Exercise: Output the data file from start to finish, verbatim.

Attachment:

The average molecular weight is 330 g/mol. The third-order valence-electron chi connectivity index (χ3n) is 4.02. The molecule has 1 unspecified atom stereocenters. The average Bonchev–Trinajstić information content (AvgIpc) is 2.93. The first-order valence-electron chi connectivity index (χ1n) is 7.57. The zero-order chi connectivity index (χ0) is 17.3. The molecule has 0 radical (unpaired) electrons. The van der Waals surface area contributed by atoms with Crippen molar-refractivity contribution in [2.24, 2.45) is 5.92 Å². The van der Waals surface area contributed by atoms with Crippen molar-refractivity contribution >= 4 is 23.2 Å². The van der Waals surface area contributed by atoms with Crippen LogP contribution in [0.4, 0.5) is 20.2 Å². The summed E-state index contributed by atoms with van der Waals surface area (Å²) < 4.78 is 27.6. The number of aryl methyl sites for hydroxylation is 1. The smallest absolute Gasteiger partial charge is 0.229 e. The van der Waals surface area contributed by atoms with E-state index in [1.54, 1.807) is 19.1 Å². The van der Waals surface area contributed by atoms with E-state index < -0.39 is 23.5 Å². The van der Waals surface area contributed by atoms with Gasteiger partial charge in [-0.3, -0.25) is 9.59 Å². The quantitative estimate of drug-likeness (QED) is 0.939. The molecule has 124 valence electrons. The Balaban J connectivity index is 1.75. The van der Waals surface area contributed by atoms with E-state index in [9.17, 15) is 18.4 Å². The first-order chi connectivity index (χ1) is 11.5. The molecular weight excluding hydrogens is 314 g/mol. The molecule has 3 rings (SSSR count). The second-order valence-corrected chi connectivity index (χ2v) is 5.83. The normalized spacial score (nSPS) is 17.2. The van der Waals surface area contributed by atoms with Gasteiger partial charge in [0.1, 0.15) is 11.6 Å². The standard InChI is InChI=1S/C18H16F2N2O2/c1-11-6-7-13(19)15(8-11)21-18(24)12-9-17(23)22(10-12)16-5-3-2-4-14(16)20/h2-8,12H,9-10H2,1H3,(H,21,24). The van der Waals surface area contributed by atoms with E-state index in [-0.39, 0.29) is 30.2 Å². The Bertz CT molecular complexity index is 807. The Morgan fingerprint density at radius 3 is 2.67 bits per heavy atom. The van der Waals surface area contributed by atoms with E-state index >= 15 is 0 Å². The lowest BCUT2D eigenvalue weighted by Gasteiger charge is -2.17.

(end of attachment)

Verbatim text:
The average molecular weight is 330 g/mol. The third-order valence-electron chi connectivity index (χ3n) is 4.02. The molecule has 1 unspecified atom stereocenters. The average Bonchev–Trinajstić information content (AvgIpc) is 2.93. The first-order valence-electron chi connectivity index (χ1n) is 7.57. The zero-order chi connectivity index (χ0) is 17.3. The molecule has 0 radical (unpaired) electrons. The van der Waals surface area contributed by atoms with Crippen molar-refractivity contribution in [2.24, 2.45) is 5.92 Å². The van der Waals surface area contributed by atoms with Crippen molar-refractivity contribution >= 4 is 23.2 Å². The van der Waals surface area contributed by atoms with Crippen LogP contribution in [0.4, 0.5) is 20.2 Å². The summed E-state index contributed by atoms with van der Waals surface area (Å²) < 4.78 is 27.6. The number of aryl methyl sites for hydroxylation is 1. The smallest absolute Gasteiger partial charge is 0.229 e. The van der Waals surface area contributed by atoms with E-state index in [1.54, 1.807) is 19.1 Å². The van der Waals surface area contributed by atoms with E-state index < -0.39 is 23.5 Å². The van der Waals surface area contributed by atoms with Gasteiger partial charge in [-0.3, -0.25) is 9.59 Å². The quantitative estimate of drug-likeness (QED) is 0.939. The molecule has 124 valence electrons. The Balaban J connectivity index is 1.75. The van der Waals surface area contributed by atoms with E-state index in [9.17, 15) is 18.4 Å². The first-order chi connectivity index (χ1) is 11.5. The molecular weight excluding hydrogens is 314 g/mol. The molecule has 3 rings (SSSR count). The second-order valence-corrected chi connectivity index (χ2v) is 5.83. The normalized spacial score (nSPS) is 17.2. The van der Waals surface area contributed by atoms with Gasteiger partial charge in [0.1, 0.15) is 11.6 Å². The standard InChI is InChI=1S/C18H16F2N2O2/c1-11-6-7-13(19)15(8-11)21-18(24)12-9-17(23)22(10-12)16-5-3-2-4-14(16)20/h2-8,12H,9-10H2,1H3,(H,21,24). The van der Waals surface area contributed by atoms with E-state index in [-0.39, 0.29) is 30.2 Å². The Bertz CT molecular complexity index is 807. The Morgan fingerprint density at radius 3 is 2.67 bits per heavy atom. The van der Waals surface area contributed by atoms with E-state index >= 15 is 0 Å². The lowest BCUT2D eigenvalue weighted by Gasteiger charge is -2.17.